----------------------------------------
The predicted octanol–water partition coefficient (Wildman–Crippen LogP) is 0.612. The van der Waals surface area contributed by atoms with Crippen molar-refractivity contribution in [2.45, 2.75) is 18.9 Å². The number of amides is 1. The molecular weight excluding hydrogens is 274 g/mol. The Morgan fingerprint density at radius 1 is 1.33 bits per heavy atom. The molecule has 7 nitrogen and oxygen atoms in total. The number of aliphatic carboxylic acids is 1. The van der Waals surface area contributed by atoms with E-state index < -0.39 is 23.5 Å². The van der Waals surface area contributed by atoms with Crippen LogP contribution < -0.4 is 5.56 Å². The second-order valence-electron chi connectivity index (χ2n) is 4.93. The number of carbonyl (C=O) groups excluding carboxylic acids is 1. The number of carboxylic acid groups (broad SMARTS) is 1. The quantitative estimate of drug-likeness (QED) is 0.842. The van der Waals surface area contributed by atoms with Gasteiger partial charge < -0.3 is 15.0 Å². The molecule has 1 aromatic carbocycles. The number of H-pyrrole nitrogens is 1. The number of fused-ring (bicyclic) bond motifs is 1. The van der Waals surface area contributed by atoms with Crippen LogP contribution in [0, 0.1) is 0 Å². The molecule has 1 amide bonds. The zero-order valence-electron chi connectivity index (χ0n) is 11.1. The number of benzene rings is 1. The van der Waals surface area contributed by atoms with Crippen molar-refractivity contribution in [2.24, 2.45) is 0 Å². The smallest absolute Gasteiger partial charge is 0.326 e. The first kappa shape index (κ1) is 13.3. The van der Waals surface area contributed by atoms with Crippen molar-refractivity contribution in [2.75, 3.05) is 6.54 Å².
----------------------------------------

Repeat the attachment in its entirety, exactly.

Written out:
The predicted octanol–water partition coefficient (Wildman–Crippen LogP) is 0.612. The van der Waals surface area contributed by atoms with Crippen molar-refractivity contribution in [2.45, 2.75) is 18.9 Å². The number of amides is 1. The molecular weight excluding hydrogens is 274 g/mol. The Morgan fingerprint density at radius 1 is 1.33 bits per heavy atom. The molecule has 7 nitrogen and oxygen atoms in total. The number of aliphatic carboxylic acids is 1. The van der Waals surface area contributed by atoms with E-state index < -0.39 is 23.5 Å². The van der Waals surface area contributed by atoms with Crippen LogP contribution < -0.4 is 5.56 Å². The second-order valence-electron chi connectivity index (χ2n) is 4.93. The number of carbonyl (C=O) groups excluding carboxylic acids is 1. The number of carboxylic acid groups (broad SMARTS) is 1. The quantitative estimate of drug-likeness (QED) is 0.842. The van der Waals surface area contributed by atoms with Gasteiger partial charge < -0.3 is 15.0 Å². The molecule has 1 aromatic carbocycles. The number of H-pyrrole nitrogens is 1. The number of fused-ring (bicyclic) bond motifs is 1. The van der Waals surface area contributed by atoms with Crippen LogP contribution in [0, 0.1) is 0 Å². The molecule has 1 amide bonds. The zero-order valence-electron chi connectivity index (χ0n) is 11.1. The number of benzene rings is 1. The van der Waals surface area contributed by atoms with Crippen molar-refractivity contribution in [2.24, 2.45) is 0 Å². The smallest absolute Gasteiger partial charge is 0.326 e. The first kappa shape index (κ1) is 13.3. The van der Waals surface area contributed by atoms with Crippen molar-refractivity contribution in [2.75, 3.05) is 6.54 Å².